Intersect360, a leading research firm for HPC, recently released its annual Budget Map Report covering the trends in spending in supercomputing. We caught up with Addison Snell, CEO of the publication, to learn what was discovered in the latest edition.
insideHPC: Addison, your publication recently released a report entitled, “Intersect360 Research HPC Budget Allocation Map: Industry Averages.” What was the nature of this piece?
Addison Snell: Our annual “Budget Map” report series looks at the relative spending between all of the products, components, and services that make up the HPC market. With six years of end user data, we get a strong grip on where the money is flowing, whether it’s on big items like clusters and storage, or on topical things like power consumption, programming, or compute cycles in public cloud. We also get a sense of future budget outlook and how the market is likely to evolve.
insideHPC: What were some of the major takeaways from the report?
Addison Snell: At the top level, hardware spending came down as a percent of total budgets, after a particularly high year last year. We see this as normal regression to the mean; after a few slow years during the tech recession, hardware spending had a catch-up year in 2012, then leveled off in 2013.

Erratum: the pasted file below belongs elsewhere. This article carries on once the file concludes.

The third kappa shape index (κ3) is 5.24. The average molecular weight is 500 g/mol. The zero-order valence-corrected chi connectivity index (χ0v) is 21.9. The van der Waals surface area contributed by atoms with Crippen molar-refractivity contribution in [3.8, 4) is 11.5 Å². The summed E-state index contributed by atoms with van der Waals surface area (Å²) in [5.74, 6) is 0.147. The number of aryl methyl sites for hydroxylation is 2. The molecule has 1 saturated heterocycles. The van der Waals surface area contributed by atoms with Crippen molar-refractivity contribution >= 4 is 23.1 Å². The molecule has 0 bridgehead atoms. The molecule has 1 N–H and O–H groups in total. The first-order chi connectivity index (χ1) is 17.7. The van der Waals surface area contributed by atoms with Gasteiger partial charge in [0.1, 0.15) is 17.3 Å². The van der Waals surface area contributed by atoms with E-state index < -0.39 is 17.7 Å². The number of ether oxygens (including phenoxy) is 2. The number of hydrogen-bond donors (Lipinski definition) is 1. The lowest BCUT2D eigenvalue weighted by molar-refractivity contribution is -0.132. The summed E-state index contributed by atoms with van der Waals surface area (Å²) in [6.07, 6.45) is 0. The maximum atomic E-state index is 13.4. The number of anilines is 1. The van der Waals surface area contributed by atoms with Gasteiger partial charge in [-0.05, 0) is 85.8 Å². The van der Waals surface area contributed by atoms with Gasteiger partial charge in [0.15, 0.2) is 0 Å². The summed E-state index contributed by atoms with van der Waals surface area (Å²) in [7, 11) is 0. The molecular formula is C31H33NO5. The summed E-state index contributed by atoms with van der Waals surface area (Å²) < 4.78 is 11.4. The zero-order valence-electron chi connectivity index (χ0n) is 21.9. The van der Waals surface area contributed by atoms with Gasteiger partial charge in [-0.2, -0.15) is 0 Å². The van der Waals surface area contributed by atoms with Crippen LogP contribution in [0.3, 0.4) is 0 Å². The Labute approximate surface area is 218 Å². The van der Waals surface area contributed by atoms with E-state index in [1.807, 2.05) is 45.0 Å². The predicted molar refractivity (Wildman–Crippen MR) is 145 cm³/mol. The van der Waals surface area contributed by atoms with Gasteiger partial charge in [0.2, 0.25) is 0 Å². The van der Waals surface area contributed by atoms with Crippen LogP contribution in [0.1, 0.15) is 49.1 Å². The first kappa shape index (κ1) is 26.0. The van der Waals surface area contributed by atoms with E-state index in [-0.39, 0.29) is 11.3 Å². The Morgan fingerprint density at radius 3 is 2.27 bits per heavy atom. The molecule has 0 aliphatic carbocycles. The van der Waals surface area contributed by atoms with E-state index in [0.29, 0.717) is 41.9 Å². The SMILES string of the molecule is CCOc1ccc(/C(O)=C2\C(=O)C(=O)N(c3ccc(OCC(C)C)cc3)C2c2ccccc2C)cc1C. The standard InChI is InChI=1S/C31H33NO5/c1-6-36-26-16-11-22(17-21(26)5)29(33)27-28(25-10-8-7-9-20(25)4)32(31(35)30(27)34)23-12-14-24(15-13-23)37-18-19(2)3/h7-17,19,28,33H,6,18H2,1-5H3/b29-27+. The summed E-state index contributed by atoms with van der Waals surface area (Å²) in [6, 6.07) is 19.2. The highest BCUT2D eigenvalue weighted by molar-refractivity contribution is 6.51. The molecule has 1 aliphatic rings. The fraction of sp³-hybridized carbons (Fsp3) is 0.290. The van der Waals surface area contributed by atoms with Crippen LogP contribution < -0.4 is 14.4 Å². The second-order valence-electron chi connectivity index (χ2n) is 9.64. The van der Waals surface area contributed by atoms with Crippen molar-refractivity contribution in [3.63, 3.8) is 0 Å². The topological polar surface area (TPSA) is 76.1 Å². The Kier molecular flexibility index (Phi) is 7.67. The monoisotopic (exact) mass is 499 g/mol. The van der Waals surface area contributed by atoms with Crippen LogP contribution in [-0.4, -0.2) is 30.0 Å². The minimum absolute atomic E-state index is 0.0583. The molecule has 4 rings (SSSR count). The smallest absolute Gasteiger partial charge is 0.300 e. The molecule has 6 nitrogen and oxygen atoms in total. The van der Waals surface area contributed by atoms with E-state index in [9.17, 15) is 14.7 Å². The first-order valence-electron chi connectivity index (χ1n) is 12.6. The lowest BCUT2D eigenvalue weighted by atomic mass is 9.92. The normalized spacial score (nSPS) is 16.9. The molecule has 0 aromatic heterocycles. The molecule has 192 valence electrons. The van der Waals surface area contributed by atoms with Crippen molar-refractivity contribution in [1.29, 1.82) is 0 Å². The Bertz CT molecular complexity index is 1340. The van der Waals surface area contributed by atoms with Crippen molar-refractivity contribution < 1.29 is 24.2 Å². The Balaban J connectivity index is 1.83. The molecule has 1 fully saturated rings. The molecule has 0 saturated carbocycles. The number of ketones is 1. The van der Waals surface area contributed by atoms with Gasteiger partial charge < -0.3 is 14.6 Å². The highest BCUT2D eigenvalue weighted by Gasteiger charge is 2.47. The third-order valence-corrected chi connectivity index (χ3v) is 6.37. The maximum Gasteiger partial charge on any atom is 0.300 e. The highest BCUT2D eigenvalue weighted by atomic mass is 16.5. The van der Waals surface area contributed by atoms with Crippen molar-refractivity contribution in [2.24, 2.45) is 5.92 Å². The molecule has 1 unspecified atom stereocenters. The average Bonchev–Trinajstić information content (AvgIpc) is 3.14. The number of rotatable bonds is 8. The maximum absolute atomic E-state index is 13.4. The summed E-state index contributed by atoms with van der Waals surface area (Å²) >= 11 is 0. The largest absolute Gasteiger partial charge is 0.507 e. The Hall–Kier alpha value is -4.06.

Another big takeaway is that commercial markets will continue to drive HPC growth for the next few years, as government and academic budgets worldwide continue to be constrained, though we’re seeing some signs of that loosening up.
Finally, a major area of focus is cloud computing. We did see a slight uptick in this year’s Budget Map, but it’s hard to call it a trend. Cloud is still a minor portion of budgets overall, and a lot of it goes to private clouds. We’re going to consider all our data as we revisit our cloud HPC forecast this quarter.
insideHPC: The HPC world is often seen as a niche market for the mad scientist. How can it go more main stream especially for the enterprise?
Addison Snell: HPC is already going mainstream for the enterprise, but it’s not always called HPC. Big Data is a major trend that’s driving the need for scalable performance in many enterprises, large and small, worldwide, that never would consider themselves HPC users, but now they’re looking at larger clusters with more throughput, with more in-house programming and wall-time metrics. Not all Big Data is HPC, but there’s certainly a significant overlap, and it’s a major growth driver.
On the more traditional HPC side, I think it’s a question of connecting HPC, which is a tool, to the value that the tool provides. No one is going to buy HPC just for the sake of having it. There has to be a business case for it. In manufacturing, for example, the number-one metric you can sell a new user on is product quality. If you can show how the use of HPC leads to a higher-quality product, there are big segments of users that will invest in it.
insideHPC: Big Data is certainly all the buzz now in the technology world. How can data analytics benefit from the technology that comes from super computing?